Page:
Arbor Day lessons grow on

Published 12:00 am Saturday, February 26, 2000

Michael Bass warms up on his turkey calling with his daughter Caitlin Bozeman. Bass is an organizer of the Butler County Turkey Calling Contest which will be held this Saturday at R.L. Austin Elementary School in Georgiana. There will be four different divisions for callers with the winners of each taking home plaques and cash prizes.

Photo by Robert Blankenship

Those who live in the vicinity of R.L. Austin Elementary School in Georgiana may feel that their town is being taken over by wild turkeys this Saturday when the sounds of gobbling will fill the air at the campus at this years Butler County Turkey Calling Contest.

Beginning at 6:30 p.m. contestants from all over will merge in Georgiana to strut their stuff and show how closely they can resemble the sounds of wild turkeys in an event sponsored by the Butler County Chapter of the National Wild Turkey Federation and the Georgiana First Baptist Church.

This marks the contest's second year, but this time the event has been sanctioned, which means this year the contest could be much more competitive, said event organizer Michael Bass.

"The winner of this year's contest can go on to compete in the Grand National at the NWTF national convention. This will bring many more professional-type turkey callers here because they will want to qualify to go on and compete in the national contest," Bass said.

There are four divisions that will compete Saturday night. They include the open division, hunter division, junior division and the owling division.

"The open division is more for the professional callers. These are people who have won contests before and travel around to these contests on a regular basis. Other people can also compete in this division which means it should be very competitive and fun to watch," he said.

The junior division is set up for those age 17 and under and the hunter division is much like the open division. The owling contest is also a lot of fun to hear as the contestants will imitate owl sounds which is a strategy many turkey hunters use to have their prey gobble and give away their location.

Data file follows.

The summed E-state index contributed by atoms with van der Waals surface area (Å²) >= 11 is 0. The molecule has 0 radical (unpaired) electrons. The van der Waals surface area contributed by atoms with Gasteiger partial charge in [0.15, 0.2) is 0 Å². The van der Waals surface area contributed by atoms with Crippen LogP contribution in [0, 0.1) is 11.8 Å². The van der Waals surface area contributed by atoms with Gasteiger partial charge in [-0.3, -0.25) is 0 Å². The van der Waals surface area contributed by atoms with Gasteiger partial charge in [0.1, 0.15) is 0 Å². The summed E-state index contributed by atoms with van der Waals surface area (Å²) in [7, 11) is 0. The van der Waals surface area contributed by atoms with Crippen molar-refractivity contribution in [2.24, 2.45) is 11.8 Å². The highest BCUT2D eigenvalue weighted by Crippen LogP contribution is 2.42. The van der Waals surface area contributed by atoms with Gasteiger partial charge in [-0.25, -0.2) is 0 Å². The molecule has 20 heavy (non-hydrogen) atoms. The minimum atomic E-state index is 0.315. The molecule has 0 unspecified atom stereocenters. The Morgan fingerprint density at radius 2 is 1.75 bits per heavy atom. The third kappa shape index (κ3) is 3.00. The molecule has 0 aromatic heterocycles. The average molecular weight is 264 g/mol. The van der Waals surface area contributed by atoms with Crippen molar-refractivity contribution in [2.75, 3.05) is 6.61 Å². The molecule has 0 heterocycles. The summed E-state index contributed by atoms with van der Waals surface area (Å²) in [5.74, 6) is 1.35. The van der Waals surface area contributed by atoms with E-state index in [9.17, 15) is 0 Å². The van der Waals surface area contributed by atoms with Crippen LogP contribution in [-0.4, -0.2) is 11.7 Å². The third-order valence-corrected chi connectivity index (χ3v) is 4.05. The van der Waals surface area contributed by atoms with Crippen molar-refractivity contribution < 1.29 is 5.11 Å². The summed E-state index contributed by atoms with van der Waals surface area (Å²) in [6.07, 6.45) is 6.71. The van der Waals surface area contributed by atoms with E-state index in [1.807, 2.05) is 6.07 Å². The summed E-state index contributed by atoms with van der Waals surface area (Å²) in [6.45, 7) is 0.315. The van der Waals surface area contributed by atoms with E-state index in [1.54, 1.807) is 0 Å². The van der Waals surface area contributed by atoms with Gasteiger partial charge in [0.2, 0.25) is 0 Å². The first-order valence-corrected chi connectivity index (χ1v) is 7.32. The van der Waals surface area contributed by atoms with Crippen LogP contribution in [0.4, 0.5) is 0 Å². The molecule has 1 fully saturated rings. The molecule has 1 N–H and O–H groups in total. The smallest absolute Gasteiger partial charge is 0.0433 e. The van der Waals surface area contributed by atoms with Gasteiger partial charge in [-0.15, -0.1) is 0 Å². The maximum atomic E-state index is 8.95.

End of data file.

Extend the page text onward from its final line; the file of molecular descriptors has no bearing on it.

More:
But, not all of those in attendance have to be contestants in the competition. Bass said that the event is set up to be family-type entertainment where people can come just to enjoy themselves.

"There will be several vendors at the contest and we will have door prizes for those who come out. We really hope to have a lot of people from the community come out and enjoy the contest," he said.

Bass said he has received several calls from people wanting to learn more about the Butler County contest and he anticipates having several contestants from neighboring states.

"We will have several people from outside of this area and probably as far away as Mississippi, Florida and Georgia. These are people who like to come to these events and some of them even have made a living off of this," he said.

Bass said that several people have been very helpful in bringing the event to Butler County and in preparing for this week's contest.

"Steve Lee has done a lot to make this thing happen. Also Eddie Salter, a popular outdoorsmen, and Johnny Broadway, a callmaker from Montgomery, have been very influential in getting things going and helping us get off and running," Bass said.

The doors of the contest will open at 5:30 p.m. with the contest beginning at 6:30. There will be plaques and cash prizes for the winners of each division. You can enter before, or on the night of the contest. Entry fees for each division are: open, $20; hunter, $10; junior, $10 and owling, $5.

Despite the fierce competition, Bass said the event is intended to be fun for everyone involved.

"We just want people to come here and have a good time. There will be some entertaining competition, refreshments and some vendors with quality merchandise. It should be a lot of fun," he said.

For more information regarding the contest contact Bass at 376-9235.